This formula is plugged into the code that creates the CartoCSS that is used as the style for the tiles generated when you highlight a neighborhood. After getting the neighborhood name and the number of drawings that have been made of the specified neighborhood, the values are plugged into the formula, and CartoCSS is created.

var n = neighborhood.name;
var c = neighborhood.count;
var fillOpacity = 1-(Math.pow(.2,1/c));
style += "[name = '"+n+"']";
style += "{polygon-fill:"+userNeighborhoods[i].color+";polygon-opacity:"+fillOpacity+";}";

In the case of Wallingford in Seattle, N = 4. With an N of 4, the above formula finds that the opacity(x) should be 0.33126. Go ahead, plug it into the formulas above….

OK, now that we have that confirmed, we write it into CartoCSS, and ship that off to the CartoDB machine and some how get back pretty tiles. Just like that! This all happens when you click ‘View Maps’ and highlight a neighborhood.

Opacity stacks share some cartographic considerations with Value by Alpha mapping. Check it out here. While Value by Alpha represents well thought out cartographic exploration and experimentation, Opacity Stacks (oh, I capitalized it like it’s a thing!) represent a briefly considered, sloppily implemented, easy answer to real time visualization of overlapping polygons. What these techniques do share is the effective use of visual weight to represent some aspect of the data. In the neighborhood map, this is the number of contributions, and cumulatively, the agreement of contributions. Unfortunately, I just checked my copy of ‘Semiology’ and there was no mention of opacity or ‘weight’. I’ve gone down another cartographic cul-de-sac, and I’m just riding my Mongoose around the empty lot at the end of the block.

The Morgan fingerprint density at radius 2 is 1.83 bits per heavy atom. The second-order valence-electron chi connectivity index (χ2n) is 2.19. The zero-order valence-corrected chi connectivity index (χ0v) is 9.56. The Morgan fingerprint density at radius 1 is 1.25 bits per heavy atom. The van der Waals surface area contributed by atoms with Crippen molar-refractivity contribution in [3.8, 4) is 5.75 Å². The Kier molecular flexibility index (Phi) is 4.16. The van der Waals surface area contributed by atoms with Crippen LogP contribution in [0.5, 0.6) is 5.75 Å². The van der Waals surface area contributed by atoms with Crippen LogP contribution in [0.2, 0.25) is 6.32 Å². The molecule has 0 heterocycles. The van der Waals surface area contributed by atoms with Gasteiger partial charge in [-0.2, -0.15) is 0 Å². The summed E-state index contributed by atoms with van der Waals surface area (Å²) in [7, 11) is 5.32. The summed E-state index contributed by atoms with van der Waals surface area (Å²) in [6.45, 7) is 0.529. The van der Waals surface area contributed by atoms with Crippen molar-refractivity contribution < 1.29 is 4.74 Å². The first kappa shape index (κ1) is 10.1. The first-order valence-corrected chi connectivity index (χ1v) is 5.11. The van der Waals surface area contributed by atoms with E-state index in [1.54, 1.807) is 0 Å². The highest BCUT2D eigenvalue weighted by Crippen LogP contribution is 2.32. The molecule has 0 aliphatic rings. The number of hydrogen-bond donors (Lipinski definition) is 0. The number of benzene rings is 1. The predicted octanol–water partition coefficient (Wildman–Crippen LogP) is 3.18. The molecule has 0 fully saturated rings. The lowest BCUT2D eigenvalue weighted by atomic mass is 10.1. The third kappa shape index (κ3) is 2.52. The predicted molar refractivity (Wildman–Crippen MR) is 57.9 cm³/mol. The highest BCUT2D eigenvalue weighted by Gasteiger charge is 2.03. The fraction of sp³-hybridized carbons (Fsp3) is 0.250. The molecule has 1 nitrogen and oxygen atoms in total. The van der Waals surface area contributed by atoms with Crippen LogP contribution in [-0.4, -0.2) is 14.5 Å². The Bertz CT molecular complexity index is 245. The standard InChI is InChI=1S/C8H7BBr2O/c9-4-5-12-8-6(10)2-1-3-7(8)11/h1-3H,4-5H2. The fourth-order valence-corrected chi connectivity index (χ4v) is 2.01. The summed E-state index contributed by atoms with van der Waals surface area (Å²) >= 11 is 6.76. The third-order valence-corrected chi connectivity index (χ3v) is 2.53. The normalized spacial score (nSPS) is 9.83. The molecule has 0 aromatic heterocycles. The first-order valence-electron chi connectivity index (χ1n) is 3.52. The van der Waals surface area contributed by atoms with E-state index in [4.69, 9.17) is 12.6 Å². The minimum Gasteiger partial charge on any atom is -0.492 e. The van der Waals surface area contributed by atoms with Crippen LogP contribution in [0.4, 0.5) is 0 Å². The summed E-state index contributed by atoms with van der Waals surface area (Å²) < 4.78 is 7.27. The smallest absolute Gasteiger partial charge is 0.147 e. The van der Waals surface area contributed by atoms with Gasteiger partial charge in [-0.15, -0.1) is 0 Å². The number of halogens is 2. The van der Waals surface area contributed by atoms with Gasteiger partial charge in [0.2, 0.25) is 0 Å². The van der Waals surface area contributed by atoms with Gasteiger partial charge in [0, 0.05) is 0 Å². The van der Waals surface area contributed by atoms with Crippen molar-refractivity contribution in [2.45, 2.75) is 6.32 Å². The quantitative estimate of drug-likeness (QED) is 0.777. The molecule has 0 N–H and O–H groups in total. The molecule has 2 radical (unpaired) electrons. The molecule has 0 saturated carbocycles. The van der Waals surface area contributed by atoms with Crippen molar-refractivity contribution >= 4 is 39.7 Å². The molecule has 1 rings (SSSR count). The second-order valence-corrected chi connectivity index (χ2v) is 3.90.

Personal flashbacks aside, I still recommend checking out the tools used for this project, including CartDB, CartoCSS, Leaflet. I hope to post some improvements to the site shortly, including availability of comments like the one here. “…But I don’t trust them”. I love it. And a link to download the data (From the public, to the public right?).


Lots, but here is one; Conflict creates conflict. The opacity stack formula is based on single neighborhoods, and gives a great view of agreement/disagreement for a single discreet neighborhood. It is carto crap when polygons of different neighborhoods overlap.

Each of the above Portland neighborhoods overlap, but have various drawing counts. ‘Kerns’ and ‘southeast’ are drawn once, while Laurelhurst has 2 versions. So their opacity is calculated only for their own internal N, and overlapping areas are muddy. This isn’t a big enough issue that I feel the need to fix it right away, but it could be really interesting to use some kind of comp-op in the new CartoDB 2.0 with expanded support for CartoCSS to create some blends when neighborhoods have conflict. And of course we could do some more sophisticated analysis of the data to create better maps, but I think the opacity stack works in a pinch.

Most of the maps are screen shots from Draw Your Neighborhood.

As always, your cartographic feedback is appreciated!